4. Hmmmmm... I may be reading too much into the similarities of the classic Star Wars font and that used in MLS4THELOU's recent branding reveal tease, but the NPSL / NASL St. Louis Stars did play their final season in 1977... the same year that Star Wars debuted in cinemas. Would the new St. Louis MLS franchise follow in the branding footsteps of their brethren in San Jose, Seattle, Portland, and Vancouver by resurrecting a North American Soccer League moniker?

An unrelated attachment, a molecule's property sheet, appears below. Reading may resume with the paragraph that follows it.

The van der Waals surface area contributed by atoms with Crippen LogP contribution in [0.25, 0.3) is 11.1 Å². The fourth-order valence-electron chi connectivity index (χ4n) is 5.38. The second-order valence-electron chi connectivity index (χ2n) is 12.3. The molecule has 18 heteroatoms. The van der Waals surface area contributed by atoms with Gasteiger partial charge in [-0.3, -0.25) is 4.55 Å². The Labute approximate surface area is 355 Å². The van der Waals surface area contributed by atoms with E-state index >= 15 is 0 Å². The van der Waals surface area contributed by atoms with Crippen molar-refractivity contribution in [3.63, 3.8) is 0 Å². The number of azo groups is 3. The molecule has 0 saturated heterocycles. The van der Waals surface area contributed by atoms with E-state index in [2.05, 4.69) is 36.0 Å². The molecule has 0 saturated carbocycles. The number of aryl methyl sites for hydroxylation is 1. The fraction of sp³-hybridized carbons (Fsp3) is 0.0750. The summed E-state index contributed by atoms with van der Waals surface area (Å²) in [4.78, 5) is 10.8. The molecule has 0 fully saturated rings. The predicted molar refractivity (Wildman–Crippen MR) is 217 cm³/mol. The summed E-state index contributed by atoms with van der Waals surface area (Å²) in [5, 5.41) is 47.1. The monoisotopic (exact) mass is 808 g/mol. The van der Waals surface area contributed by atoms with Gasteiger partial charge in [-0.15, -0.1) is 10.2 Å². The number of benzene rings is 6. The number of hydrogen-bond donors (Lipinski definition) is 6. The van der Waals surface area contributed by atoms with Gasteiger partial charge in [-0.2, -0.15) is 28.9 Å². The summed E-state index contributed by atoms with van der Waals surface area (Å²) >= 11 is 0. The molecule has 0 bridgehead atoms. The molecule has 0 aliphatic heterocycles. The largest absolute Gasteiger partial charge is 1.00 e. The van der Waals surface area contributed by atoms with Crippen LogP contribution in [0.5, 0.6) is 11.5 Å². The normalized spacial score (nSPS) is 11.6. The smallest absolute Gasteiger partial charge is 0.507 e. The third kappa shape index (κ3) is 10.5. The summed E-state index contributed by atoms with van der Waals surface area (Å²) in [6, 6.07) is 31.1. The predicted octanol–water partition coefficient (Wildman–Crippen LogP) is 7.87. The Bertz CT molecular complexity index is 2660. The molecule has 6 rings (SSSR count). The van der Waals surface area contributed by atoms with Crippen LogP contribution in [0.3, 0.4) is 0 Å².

5. From a purely logical standpoint, one would think that you'd become a die-hard Seattle Kraken fan. Why? * You're a Seattle area resident who has "dreamed of the NHL coming to Seattle since 2006!" The league has arrived in the city in the form of the Kraken. * You took an interest in the Vancouver Canucks because "they were the closest NHL team to Seattle". Geographically, a team in Seattle trumps "the closest NHL team to Seattle." * You initially began liking the Los Angeles Kings because you "needed a favorite U.S.-based" NHL team. The Kraken are U.S. based. Now, all of this said, sports fandom rarely tends to be a pursuit based upon logic. It is far more often a matter of blind emotion. The head can process all of the facts available, but the heart wants what the heart wants. Perhaps your ultimate decision will come down to branding. Which team's logo do you like the best? Which team sports the most pleasing color palette? Which team's uniforms are the most sartorially striking? Which team has the best name?